March 03, 2004

News from the Readership Wars

For the last four years, the Readership Institute at Northwestern University has been churning out good research on ways newspapers can combat readership loss by embracing these eight imperatives:

Service Push service into the "excellence zone"

Editorial & Advertising Content
Improve high-potential content areas
Focus on a particular type of local news
Make the newspaper easier to read & more navigable
Improve advertising content
Promote content more effectively in the newspaper

Brand
Build a positive brand that's relevant to readers

Organizational Culture
Develop an adaptive, constructive culture that is attuned to readers

A new survey by the Institute finds that many newspapers are trying to rebuild their newsroom and business operations about those imperatives.

The Institute sent the survey to "publishers of every daily newspaper in the United States," which would be about 1,450 papers, but, sadly, it received only 112 responses. The good news, though, is that at those 112 papers at least some people are thinking about readership at least some of the time - and that would not have happened to such an extent before the Readership Institute was formed.

Some responses that struck me as noteworthy, not only for their intrinsic understanding of today's evolving relationship between news producers and news consumers, but because they also reflect actions taken in environments that for decades have rewarded inaction. They are something ventured. Here is a sampling:

Lessons Learned

 The Daily Times (Farmington, NM): "The most important lesson I have learned is to throw out all my preconceptions as a journalist and listen to our readers."

 The Capital (Annapolis, MD): "We weren't listening to readers enough. Editors thought they had a better handle on what readers wanted when, in truth, we had no clue."

 The Desert Sun (Palm Springs, CA): "We have also learned to be bolder and more daringIn the various enhancements we have made, we have realized that we often need to be bolder than we first thought we could be. We have learned to take more risks."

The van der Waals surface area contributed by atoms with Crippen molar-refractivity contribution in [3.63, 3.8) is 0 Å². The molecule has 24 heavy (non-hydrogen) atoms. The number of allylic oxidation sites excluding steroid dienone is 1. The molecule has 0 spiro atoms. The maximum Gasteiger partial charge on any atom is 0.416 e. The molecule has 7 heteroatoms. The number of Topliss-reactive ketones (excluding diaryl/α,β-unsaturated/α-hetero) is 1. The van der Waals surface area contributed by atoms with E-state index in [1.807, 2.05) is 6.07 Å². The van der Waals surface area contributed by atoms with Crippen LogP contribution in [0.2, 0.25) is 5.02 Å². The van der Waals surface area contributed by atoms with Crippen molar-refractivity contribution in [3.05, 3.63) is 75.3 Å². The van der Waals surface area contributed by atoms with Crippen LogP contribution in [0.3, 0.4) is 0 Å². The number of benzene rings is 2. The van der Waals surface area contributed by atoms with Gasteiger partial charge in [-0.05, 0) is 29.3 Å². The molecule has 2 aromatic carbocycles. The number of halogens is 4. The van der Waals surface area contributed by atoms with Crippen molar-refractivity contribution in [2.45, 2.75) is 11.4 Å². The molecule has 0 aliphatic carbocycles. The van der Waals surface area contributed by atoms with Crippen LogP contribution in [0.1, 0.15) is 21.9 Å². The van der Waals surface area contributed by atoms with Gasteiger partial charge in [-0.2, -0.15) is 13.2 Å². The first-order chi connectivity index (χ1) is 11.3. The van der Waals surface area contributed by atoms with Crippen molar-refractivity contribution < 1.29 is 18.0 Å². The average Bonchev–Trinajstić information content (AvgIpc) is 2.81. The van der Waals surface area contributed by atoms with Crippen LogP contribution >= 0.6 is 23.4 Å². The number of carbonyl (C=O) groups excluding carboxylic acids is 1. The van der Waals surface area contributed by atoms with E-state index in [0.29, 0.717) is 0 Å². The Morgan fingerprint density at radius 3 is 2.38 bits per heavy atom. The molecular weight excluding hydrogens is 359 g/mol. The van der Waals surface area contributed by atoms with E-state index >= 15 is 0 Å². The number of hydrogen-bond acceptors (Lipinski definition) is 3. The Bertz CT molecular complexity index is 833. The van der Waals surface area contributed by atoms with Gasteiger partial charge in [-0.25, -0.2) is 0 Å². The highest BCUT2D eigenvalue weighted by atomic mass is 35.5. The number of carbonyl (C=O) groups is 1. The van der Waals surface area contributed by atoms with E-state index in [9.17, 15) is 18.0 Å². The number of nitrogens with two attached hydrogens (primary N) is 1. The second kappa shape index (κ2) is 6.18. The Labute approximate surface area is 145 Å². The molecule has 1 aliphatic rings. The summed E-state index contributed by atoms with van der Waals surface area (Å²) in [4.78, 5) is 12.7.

The Tribune-Democrat (Johnstown, PA): "I was surprised that our Neighbors section was rated so highly by readers - but it's all local. It's incredibly time consuming to produce, but it was ranked highest in our studies. Instead of it being the ugly stepchild in the newsroom that no one wanted to work on, it suddenly has value."

 Rock Island Argus (IL): "Culture and old school ways of thinking are formidable obstacles."

The survey reported an emphasis on overcoming those "formidable" cultural obstacles, especially those erected by the people with the most to lose - managers. "At the department-head level people resist and often fear change," one small newspaper said in its survey response.

The Readership Institute said efforts at cultural change - something desperately needed in newspapers, where risk adverse, confrontational behavior has stifled innovation and promoted insularity - focused on four areas: "increasing the organization's focus on readership; breaking down 'silos' separating departments; reforming personnel management practices to better support readership goals; and becoming more outward-looking."

Some newspapers, such at the Austin American-Statesman, tied cultural change to professional growth and created "a training program to teach all 236 of the paper's managers and supervisors about constructive management styles and
diversity."

Others, such as the Atlanta Journal-Constitution, reported that "innovation, research and development" is now a "constant" component of a culture "that encourages innovation."

The Readership Institute report is hundreds of pages of long, but you should read at least some of it. Here's why:

First, it is encouraging. It would be easy to dismiss some of the comments as self-serving or nave (say, in their discovery that readers want local news), but to me it is more constructive to focus on the reality that readership - in other words, survival - is a growing part of the institutional consciousness of many newspapers.

Second, it is informative. Most of the ideas implemented by these 112 newspapers transfer easily to other papers. Perhaps those 1,300-plus publishers who couldn't bother to respond to the Readership Institute's survey might learn a thing or two.

Finally, it provides a benchmark of sorts against which newspaper journalists can measure their attitudes about their profession, their understanding of the communities they cover and their own actions to engage readers.

Links
 Readership Institute Getting Traction on Readership

Posted by Tim Porter at March 3, 2004 09:13 AM
Comments

"I was surprised that our Neighbors section was rated so highly by readers - but it's all local. It's incredibly time consuming to produce, but it was ranked highest in our studies."

I'm not surprised it was so highly ranked; people want news about themselves/people like them/their neighborhoods. What interests me most is the challenge implicit in the observation that producing it is time-consuming: That fact will have dramatic ramifications for the business model of any news-gathering and -distributing organization because it is fundamentally inconsistent with newspapers' current business model.

Posted by: Lex on March 6, 2004 06:33 AM
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